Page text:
A bit of further context here: The ICAL was initially enacted in 1993 on the basis of the UNCITRAL Model Law on Arbitration, and reflecting New York Convention norms on recognition and enforcement of foreign arbitral awards. The “international arbitration” governed by it encompasses disputes having a foreign element—most commonly involving at least one non-Russian party, a Russian company with some foreign ownership, or cross-border trade. A new ICAL amendment potentially broadens this scope somewhat in various ways, including express reference to “investment disputes”. The new Arbitration Law and amended ICAL both state that the former applies to international arbitrations, to the specific extent provided.

The new arbitration packet does the following:

  • Clearly establishes the arbitrability of corporate disputes, but with several restrictions.
  • Sharpens the distinction between permanent arbitral institutions and ad hoc tribunals, in favor of the former, in Russian law and practice (and guides contract parties as to certain related content of arbitration clauses).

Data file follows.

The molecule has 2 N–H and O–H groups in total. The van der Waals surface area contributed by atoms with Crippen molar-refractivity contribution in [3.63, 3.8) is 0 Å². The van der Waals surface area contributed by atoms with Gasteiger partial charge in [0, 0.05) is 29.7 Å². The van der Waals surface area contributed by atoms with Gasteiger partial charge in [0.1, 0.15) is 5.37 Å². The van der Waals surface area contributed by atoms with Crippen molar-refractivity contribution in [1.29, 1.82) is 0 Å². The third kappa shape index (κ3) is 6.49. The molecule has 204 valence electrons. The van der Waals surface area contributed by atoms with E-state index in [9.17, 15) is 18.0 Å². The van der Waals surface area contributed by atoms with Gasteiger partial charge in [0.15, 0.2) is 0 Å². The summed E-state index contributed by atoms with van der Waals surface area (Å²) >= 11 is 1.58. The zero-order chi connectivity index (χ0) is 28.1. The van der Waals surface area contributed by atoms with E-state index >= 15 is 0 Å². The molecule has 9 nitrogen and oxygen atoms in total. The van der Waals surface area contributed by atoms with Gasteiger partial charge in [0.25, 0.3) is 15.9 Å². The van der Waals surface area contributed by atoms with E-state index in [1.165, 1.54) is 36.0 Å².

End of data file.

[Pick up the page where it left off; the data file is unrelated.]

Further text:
• Mandates “accreditation” by the Russian government of Russian permanent arbitral institutions (but gives special, more liberal treatment to Russia’s two longstanding institutions at the RF Chamber of Commerce and Industry—the International Commercial Arbitration Court (ICAC) and the Maritime Arbitration Commission (MAC)). A related obligation is imposed on foreign institutions that may administer arbitrations seated in Russia, in the absence of which accreditation an arbitration conducted under such auspices will be deemed as ad hoc with the attendant disadvantages (see below).
  • Sets some further requirements to accredited arbitration institutions and to arbitrators serving in Russia.


In general, the reform packet now expressly codifies/allows arbitration of corporate disputes. This is a major advance for Russia, given the murky situation in the area to date. But there are some important exceptions and restrictions.